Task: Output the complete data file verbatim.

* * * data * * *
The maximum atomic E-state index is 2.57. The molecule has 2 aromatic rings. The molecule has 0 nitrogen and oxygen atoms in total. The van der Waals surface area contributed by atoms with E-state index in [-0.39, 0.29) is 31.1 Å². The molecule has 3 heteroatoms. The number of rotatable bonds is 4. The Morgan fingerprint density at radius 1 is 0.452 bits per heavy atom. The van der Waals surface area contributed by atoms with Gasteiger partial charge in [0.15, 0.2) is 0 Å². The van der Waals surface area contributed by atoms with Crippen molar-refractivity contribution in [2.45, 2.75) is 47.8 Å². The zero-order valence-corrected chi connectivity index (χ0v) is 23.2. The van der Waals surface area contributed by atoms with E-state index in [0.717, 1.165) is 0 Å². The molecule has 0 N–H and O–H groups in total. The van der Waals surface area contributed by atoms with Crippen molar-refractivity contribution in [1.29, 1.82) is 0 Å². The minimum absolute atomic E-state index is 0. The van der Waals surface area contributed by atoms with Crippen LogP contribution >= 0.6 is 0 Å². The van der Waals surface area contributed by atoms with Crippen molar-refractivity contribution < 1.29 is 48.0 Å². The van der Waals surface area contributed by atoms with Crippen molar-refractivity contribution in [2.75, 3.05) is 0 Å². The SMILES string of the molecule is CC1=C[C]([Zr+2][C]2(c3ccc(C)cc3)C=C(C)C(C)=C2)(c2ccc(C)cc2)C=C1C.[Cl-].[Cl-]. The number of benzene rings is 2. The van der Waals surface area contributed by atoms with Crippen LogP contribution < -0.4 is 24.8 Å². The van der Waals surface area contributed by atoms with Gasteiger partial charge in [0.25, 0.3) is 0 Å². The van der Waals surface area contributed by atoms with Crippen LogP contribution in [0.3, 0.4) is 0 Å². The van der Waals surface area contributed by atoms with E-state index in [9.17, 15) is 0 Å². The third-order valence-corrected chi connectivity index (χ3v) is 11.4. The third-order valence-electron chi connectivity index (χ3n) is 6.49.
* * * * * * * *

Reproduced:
The maximum atomic E-state index is 2.57. The molecule has 2 aromatic rings. The molecule has 0 nitrogen and oxygen atoms in total. The van der Waals surface area contributed by atoms with E-state index in [-0.39, 0.29) is 31.1 Å². The molecule has 3 heteroatoms. The number of rotatable bonds is 4. The Morgan fingerprint density at radius 1 is 0.452 bits per heavy atom. The van der Waals surface area contributed by atoms with Gasteiger partial charge in [0.15, 0.2) is 0 Å². The van der Waals surface area contributed by atoms with Crippen molar-refractivity contribution in [2.45, 2.75) is 47.8 Å². The zero-order valence-corrected chi connectivity index (χ0v) is 23.2. The van der Waals surface area contributed by atoms with E-state index in [0.717, 1.165) is 0 Å². The molecule has 0 N–H and O–H groups in total. The van der Waals surface area contributed by atoms with Crippen molar-refractivity contribution in [1.29, 1.82) is 0 Å². The minimum absolute atomic E-state index is 0. The van der Waals surface area contributed by atoms with Crippen LogP contribution >= 0.6 is 0 Å². The van der Waals surface area contributed by atoms with Crippen molar-refractivity contribution < 1.29 is 48.0 Å². The van der Waals surface area contributed by atoms with Crippen molar-refractivity contribution in [2.75, 3.05) is 0 Å². The SMILES string of the molecule is CC1=C[C]([Zr+2][C]2(c3ccc(C)cc3)C=C(C)C(C)=C2)(c2ccc(C)cc2)C=C1C.[Cl-].[Cl-]. The number of benzene rings is 2. The van der Waals surface area contributed by atoms with Crippen LogP contribution < -0.4 is 24.8 Å². The van der Waals surface area contributed by atoms with Gasteiger partial charge in [0.25, 0.3) is 0 Å². The van der Waals surface area contributed by atoms with Crippen LogP contribution in [0.3, 0.4) is 0 Å². The van der Waals surface area contributed by atoms with E-state index in [9.17, 15) is 0 Å². The third-order valence-corrected chi connectivity index (χ3v) is 11.4. The third-order valence-electron chi connectivity index (χ3n) is 6.49.